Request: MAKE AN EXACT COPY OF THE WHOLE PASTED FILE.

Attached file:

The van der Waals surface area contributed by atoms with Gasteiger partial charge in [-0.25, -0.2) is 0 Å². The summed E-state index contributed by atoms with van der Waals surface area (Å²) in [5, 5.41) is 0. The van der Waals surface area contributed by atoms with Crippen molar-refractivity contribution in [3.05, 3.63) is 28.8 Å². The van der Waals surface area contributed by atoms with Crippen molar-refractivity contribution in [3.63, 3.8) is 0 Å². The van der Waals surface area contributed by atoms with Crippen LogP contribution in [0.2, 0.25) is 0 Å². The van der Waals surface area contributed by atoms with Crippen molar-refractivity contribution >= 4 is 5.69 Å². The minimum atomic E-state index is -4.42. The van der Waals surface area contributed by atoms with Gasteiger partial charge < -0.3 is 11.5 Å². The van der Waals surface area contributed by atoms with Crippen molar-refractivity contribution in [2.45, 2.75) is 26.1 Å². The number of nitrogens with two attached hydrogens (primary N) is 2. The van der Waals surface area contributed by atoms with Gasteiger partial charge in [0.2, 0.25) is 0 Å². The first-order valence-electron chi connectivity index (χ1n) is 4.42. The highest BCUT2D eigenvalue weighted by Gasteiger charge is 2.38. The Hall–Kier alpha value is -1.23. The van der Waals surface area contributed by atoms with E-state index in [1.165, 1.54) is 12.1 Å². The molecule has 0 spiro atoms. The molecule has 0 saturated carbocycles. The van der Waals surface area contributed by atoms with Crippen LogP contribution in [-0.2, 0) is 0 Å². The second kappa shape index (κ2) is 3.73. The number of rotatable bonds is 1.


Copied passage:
The van der Waals surface area contributed by atoms with Gasteiger partial charge in [-0.25, -0.2) is 0 Å². The summed E-state index contributed by atoms with van der Waals surface area (Å²) in [5, 5.41) is 0. The van der Waals surface area contributed by atoms with Crippen molar-refractivity contribution in [3.05, 3.63) is 28.8 Å². The van der Waals surface area contributed by atoms with Crippen molar-refractivity contribution in [3.63, 3.8) is 0 Å². The van der Waals surface area contributed by atoms with Crippen LogP contribution in [0.2, 0.25) is 0 Å². The van der Waals surface area contributed by atoms with Crippen molar-refractivity contribution >= 4 is 5.69 Å². The minimum atomic E-state index is -4.42. The van der Waals surface area contributed by atoms with Gasteiger partial charge < -0.3 is 11.5 Å². The van der Waals surface area contributed by atoms with Crippen molar-refractivity contribution in [2.45, 2.75) is 26.1 Å². The number of nitrogens with two attached hydrogens (primary N) is 2. The van der Waals surface area contributed by atoms with Gasteiger partial charge in [0.2, 0.25) is 0 Å². The first-order valence-electron chi connectivity index (χ1n) is 4.42. The highest BCUT2D eigenvalue weighted by Gasteiger charge is 2.38. The Hall–Kier alpha value is -1.23. The van der Waals surface area contributed by atoms with E-state index in [1.165, 1.54) is 12.1 Å². The molecule has 0 spiro atoms. The molecule has 0 saturated carbocycles. The van der Waals surface area contributed by atoms with Crippen LogP contribution in [-0.2, 0) is 0 Å². The second kappa shape index (κ2) is 3.73. The number of rotatable bonds is 1.